Chronic Intrathecal Infusion of Minocycline Prevents the Development of Spinal-Nerve Ligation-Induced Pain in Rats

Chia Shiang Lin, Meei Ling Tsaur, Chien Chuan Chen, Tao Yeuan Wang, Chih Fu Lin, Yuen Liang Lai, Tien Chi Hsu, Yu Yen Pan, Chen Hsien Yang, Jen Kun Cheng

Research output: Contribution to journalArticle

47 Citations (Scopus)

Abstract

Background and Objectives: Minocycline is a second-generation tetracycline with multiple biological effects, including inhibition of microglial activation. Recently, microglial activation has been implicated in the development of nerve injury-induced neuropathic pain. In this study, the authors examined the effects of continuous intrathecal minocycline on the development of neuropathic pain and microglial activation induced by L5/6 spinal-nerve ligation in rats. Methods: Under isoflurane anesthesia, male Sprague-Dawley rats (200-250 g) received right L5/6 spinal-nerve ligation and intrathecal catheters connected to an infusion pump. Intrathecal saline or minocycline (2 and 6 μg/h) was given continuously after surgery for 7 days (n = 8 per group). The rat right hind paw withdrawal threshold to von Frey filament stimuli and withdrawal latency to radiant heat were determined before surgery and on days 1 to 7 after surgery. Spinal microglial activation was evaluated with OX-42 immunoreactivity on day 7 after surgery. Results: Spinal-nerve ligation induced mechanical allodynia and thermal hyperalgesia on the affected hind paw of saline-treated rats. Intrathecal minocycline (2 and 6 μg/h) prevented the development of mechanical allodynia and thermal hyperalgesia induced by nerve ligation. It also inhibited nerve ligation-induced microglial activation, as evidenced by decreased OX-42 staining. No obvious histopathologic change was noted after intrathecal minocycline (6 μg/h) infusion. Conclusions: In this study, the authors demonstrate the preventive effect of continuous intrathecal minocycline on the development of nociceptive behaviors induced by L5/6 spinal-nerve ligation in rats. Further studies are required to examine if continuous intrathecal minocycline could be used safely in the clinical setting.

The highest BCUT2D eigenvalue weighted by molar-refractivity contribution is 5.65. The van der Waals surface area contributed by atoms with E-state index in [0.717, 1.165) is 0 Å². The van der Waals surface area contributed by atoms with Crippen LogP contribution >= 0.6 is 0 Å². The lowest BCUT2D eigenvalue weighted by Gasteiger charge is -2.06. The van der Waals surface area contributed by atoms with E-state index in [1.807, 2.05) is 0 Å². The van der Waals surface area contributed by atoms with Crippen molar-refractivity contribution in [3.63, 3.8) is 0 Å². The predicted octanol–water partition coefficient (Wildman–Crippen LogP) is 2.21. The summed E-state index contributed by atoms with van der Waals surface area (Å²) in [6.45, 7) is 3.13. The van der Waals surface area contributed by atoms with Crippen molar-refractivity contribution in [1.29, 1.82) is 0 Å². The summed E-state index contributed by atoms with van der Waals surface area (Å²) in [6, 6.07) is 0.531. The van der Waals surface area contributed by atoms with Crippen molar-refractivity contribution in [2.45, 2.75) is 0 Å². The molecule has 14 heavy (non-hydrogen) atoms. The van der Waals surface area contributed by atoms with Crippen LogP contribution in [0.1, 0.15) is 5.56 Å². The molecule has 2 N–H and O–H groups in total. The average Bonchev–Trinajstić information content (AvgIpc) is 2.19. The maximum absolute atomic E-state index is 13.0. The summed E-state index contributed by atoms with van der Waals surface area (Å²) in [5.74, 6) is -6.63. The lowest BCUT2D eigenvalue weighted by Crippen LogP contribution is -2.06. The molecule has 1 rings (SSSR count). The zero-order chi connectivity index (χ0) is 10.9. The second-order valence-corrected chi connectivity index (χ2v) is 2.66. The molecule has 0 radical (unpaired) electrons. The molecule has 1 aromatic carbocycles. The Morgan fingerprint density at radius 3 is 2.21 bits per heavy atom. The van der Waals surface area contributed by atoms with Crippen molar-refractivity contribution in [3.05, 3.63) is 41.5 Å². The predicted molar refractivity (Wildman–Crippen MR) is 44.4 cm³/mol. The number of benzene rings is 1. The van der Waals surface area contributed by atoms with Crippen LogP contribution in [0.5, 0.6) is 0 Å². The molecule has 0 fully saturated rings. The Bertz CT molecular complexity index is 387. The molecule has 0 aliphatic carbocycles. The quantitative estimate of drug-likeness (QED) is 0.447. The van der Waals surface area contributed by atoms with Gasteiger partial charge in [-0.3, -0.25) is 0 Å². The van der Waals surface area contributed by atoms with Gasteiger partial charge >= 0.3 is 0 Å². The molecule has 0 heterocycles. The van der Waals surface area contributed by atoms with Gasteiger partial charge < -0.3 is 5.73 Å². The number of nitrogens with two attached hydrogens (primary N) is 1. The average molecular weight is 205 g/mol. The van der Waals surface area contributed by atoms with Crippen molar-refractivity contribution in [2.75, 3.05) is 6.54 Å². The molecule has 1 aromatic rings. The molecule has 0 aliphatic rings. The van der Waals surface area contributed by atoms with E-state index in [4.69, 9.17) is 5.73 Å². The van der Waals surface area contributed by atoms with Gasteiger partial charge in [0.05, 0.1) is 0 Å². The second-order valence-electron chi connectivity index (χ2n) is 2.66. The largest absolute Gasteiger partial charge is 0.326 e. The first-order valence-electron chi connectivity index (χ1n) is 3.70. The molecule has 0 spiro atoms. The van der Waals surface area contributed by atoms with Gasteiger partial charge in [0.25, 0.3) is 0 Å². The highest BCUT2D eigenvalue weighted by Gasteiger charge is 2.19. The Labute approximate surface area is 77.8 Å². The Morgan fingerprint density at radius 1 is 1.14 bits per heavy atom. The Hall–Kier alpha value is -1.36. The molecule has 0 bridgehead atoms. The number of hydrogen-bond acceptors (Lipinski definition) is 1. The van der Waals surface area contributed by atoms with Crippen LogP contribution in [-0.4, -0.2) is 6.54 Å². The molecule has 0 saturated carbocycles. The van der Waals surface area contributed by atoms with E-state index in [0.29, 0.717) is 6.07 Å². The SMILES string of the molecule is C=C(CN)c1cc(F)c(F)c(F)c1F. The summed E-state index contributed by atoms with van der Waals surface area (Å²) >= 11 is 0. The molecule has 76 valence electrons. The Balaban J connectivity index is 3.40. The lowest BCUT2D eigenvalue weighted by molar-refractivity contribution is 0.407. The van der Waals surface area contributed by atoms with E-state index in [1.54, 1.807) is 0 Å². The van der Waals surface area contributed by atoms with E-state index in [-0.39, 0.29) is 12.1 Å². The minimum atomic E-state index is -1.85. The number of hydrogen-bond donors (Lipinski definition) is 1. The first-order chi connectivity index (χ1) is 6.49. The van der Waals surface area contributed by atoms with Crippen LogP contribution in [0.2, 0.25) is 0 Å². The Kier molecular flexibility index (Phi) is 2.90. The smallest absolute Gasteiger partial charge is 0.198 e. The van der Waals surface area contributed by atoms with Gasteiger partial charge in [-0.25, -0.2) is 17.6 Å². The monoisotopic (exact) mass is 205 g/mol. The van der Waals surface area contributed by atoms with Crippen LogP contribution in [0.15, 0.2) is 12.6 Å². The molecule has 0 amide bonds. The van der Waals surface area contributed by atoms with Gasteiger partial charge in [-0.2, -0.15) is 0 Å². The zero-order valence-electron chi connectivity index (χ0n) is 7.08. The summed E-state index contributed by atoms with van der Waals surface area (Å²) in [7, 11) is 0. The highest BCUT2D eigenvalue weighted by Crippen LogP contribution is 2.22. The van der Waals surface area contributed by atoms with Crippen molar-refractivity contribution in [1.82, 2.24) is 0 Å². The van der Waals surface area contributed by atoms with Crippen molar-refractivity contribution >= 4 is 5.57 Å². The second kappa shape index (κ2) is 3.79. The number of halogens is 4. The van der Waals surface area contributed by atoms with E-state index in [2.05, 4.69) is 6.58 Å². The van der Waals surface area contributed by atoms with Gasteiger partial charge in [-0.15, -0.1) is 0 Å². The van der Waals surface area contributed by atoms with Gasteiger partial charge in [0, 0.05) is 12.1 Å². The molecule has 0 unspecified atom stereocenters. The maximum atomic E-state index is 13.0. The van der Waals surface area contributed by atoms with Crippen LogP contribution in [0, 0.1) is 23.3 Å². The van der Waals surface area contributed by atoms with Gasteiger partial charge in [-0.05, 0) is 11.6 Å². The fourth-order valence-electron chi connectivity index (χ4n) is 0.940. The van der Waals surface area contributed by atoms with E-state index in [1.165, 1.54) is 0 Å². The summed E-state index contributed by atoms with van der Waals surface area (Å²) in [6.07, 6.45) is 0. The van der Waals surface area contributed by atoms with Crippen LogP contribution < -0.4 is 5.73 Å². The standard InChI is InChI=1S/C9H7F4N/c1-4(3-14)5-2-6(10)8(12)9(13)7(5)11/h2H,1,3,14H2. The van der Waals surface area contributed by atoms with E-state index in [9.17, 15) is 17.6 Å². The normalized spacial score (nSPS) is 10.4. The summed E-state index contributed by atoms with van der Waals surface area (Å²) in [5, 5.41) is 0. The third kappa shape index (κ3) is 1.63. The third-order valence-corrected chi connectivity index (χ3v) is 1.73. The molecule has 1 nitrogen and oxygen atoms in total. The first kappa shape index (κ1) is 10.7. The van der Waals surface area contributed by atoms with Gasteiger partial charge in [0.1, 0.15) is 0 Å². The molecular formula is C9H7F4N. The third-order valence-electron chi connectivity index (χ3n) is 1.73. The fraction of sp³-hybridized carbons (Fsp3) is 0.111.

Original languageEnglish
Pages (from-to)209-216
Number of pages8
JournalRegional Anesthesia and Pain Medicine
Volume32
Issue number3
DOIs
Publication statusPublished - May 2007

    Fingerprint

Keywords

  • Intrathecal
  • Minocycline
  • Nerve ligation
  • Neuropathic pain
  • OX-42

ASJC Scopus subject areas

  • Anesthesiology and Pain Medicine

Cite this

Lin, C. S., Tsaur, M. L., Chen, C. C., Wang, T. Y., Lin, C. F., Lai, Y. L., Hsu, T. C., Pan, Y. Y., Yang, C. H., & Cheng, J. K. (2007). Chronic Intrathecal Infusion of Minocycline Prevents the Development of Spinal-Nerve Ligation-Induced Pain in Rats. Regional Anesthesia and Pain Medicine, 32(3), 209-216. https://doi.org/10.1016/j.rapm.2007.01.005